Four college basketball seasons came down to three seconds tonight in the NCAA Midwest Regional. Two last-second games produced a hall full of heroes and villains, not to mention drama, in Memphis State's last-shot victory over Boston College and Oklahoma's last-shot victory over Louisiana Tech.
Wayman Tisdale became the hero of Oklahoma with his turnaround jumper that beat Louisiana Tech, 86-84, with two seconds left in overtime. Andre Turner did the same for Memphis State, his 17-footer from the key with one second on the clock beating Boston College, 59-57.
The winners will play Saturday at 2 p.m. EST in the Midwest regional final, with the survivor going to the Final Four in Lexington, Ky.
There was drama to spare at Reunion Arena. Louisiana Tech (29-3) of the Southland Conference was ranked eighth in the nation but was an underdog against fourth-ranked Oklahoma (31-5). The same was said of Boston College (20-11), which seemed to be at an impossible height disadvantage against the fifth-ranked Tigers (30-3).
But both teams rallied from deficits. Louisiana Tech was down by 10 early in the second half. Boston College trailed by 12 with 9:09 left.
In a game with more turns than a Dallas freeway, Tisdale, with Louisiana Tech's Robert Godbolt in front of him and Willie Bland in back, sent up the toughest 6-foot turnaround of his life. It hung on the rim about three seconds, started to slide off, then fell in with two seconds left.
"I thought, in, out, in," said Louisiana Tech Coach Andy Russo. "That shot hung on the rim for about 10 minutes."
"It seemed like it took forever," said Tisdale, who had a game-high 25 points and 11 rebounds. "I had two or three men on me. I just tried to turn and shoot a quick, smooth shot. I wasn't trying to run that much time off the clock."
Boston College had the ball with four seconds remaining and the score tied, 57-57. The Eagles held the ball two nerve-racking minutes, then called time with 14 seconds left. After two more timeouts, one of them Boston College's, they finally took the court again.
But Roger McCready lost Skip Berry's pass. Memphis State freshman Vincent Askew got the ball and passed to Turner, who scored with guard Michael Adams staring him in the face.
"I got the pass, dribbled once or twice, and shot it," Turner said. "I never enjoy it when it comes to one shot. I'd rather we were up by 10 or 12 and could rejoice."
Just last Sunday, he made a 17-footer with five seconds left to beat Alabama-Birmingham in the second round.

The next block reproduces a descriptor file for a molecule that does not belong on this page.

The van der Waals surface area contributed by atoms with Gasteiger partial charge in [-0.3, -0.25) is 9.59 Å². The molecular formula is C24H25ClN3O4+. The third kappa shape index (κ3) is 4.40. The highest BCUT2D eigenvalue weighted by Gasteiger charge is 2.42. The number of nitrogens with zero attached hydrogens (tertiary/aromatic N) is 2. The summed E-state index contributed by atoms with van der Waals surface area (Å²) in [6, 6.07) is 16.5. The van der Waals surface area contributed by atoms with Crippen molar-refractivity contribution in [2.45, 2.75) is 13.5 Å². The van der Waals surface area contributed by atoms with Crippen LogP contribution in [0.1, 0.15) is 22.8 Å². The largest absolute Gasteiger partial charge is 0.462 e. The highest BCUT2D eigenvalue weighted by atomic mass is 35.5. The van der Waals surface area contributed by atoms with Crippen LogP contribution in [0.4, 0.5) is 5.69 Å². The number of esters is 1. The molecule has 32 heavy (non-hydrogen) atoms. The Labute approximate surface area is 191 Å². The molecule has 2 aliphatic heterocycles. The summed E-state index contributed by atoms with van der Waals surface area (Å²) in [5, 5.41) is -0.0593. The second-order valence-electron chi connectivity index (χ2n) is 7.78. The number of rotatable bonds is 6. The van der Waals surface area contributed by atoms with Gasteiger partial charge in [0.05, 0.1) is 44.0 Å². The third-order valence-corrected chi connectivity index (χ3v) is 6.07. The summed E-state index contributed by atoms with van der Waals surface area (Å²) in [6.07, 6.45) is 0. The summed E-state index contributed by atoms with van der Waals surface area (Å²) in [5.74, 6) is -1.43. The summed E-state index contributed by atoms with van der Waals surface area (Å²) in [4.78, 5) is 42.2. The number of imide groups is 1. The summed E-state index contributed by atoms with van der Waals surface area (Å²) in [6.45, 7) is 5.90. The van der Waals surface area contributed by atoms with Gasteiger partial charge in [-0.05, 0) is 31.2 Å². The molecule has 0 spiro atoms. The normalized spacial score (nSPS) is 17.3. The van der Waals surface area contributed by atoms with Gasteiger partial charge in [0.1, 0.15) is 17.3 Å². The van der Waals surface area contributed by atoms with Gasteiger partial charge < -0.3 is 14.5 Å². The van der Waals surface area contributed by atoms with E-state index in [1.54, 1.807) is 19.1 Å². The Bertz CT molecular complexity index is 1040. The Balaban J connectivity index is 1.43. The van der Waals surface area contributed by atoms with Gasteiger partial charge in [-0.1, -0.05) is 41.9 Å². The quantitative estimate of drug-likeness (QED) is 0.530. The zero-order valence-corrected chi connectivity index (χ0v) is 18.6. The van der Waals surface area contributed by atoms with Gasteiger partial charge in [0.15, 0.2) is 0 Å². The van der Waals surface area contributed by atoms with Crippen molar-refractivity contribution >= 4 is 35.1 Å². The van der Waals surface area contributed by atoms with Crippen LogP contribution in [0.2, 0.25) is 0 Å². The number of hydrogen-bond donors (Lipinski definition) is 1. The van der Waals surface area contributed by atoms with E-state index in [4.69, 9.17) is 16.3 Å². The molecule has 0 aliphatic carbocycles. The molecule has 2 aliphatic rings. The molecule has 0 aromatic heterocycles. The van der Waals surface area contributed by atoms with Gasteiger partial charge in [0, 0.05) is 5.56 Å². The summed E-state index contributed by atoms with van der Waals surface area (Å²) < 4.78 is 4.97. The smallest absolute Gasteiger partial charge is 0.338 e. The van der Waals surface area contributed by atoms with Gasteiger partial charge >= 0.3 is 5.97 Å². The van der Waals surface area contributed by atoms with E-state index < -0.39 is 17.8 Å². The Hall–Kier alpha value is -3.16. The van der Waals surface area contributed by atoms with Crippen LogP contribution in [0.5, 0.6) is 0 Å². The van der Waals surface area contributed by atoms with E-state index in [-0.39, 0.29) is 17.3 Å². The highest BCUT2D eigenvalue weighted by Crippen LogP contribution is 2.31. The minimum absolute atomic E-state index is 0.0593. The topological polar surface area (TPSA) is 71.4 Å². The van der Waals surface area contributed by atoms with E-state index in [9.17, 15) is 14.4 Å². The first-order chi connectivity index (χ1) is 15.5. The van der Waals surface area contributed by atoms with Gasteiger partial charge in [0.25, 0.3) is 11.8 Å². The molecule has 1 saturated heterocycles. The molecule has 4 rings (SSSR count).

"It's probably the toughest loss I've ever had . . . " Boston College's coach, Gary Williams, said. "We knew what we wanted to do. We had run the same inbounds play all year. It didn't work this time."
Oklahoma's victory probably was the more thrilling. Tisdale's shot didn't end the drama. With one second left, Karl Malone (20 points, mostly against Tisdale) caught an arching inbounds pass at the top of Oklahoma's key and called time with one second left. On Godbolt's next inbounds pass, Malone went up for an alley-oop, and just missed.
"I got a hand on it," he said, "but I wasn't able to put it down. I figured it would hit the rim and even if it did, I figured I could get it in. But I couldn't get a handle on it."
Tisdale scored the first four points in overtime for an 82-78 lead. But Malone got inside twice, separated by Anthony Bowie's drive for Oklahoma, and it was 84-82. Godbolt went to the foul line with 18 seconds left and tied it at 84.
The Sooners' trouble started when, with a six-point lead, Tisdale got his fourth foul at 9:02 and went to the bench. The Bulldogs looked dead when they trailed by 10 with 11:39 left. But they then went on a 14-4 run. They cut it to two on Alan Davis' layup, and Davis tied it at 72 when his jumper from the corner rolled around, then dropped.
Tisdale scored on a turnaround jumper with 1:56 remaining to give the Sooners the lead, 74-72. Bland scored inside with 20 seconds left off teammate Wayne Smith's air ball. Oklahoma couldn't score, and the game went into overtime.
"I guess our kids figure if their scoring averages aren't where they want them to be, they should play five more minutes," Oklahoma Coach Billy Tubbs said.
The Eagles almost shut down Memphis State' top scorer, Keith Lee, who had three fouls in the first five minutes and finished with eight points. Their height disadvantage was like this: center Trevor Gordon is 6 feet 9, and no one else is bigger than 6-5. The Tigers had Lee and 7-footer William Bedford, who had a game-high 23 points.
Boston College went on a 12-point run over three minutes to turn around what had looked like a blowout. It became a heart-in-the-mouth thriller, and McCready tied it at 53 on a layup with 5:54 left.
The Eagles had trailed, 53-41, when they started the run with 9:09 left. They converted the Tigers' two straight turnovers, Terence Talley making a reverse layup off Adams' steal, and Adams making a jumper off Gordon's steal 30 seconds later. That made it 53-47.
Lee lost the ball on the next posession, and Gordon turned it into a three-point play. Talley made a foul shot for 53-51, then stole the ball and fed McCready, who tied it with 14 seconds left.
"We got ahead by 12 and then played like we were behind," Memphis State Coach Dana Kirk said. "But Boston College is just that kind of team. As quick as they seem out of it, they get back in it . . . you've got to win close ones like this to get here. We put ourselves in the situation and we got ourselves out of it."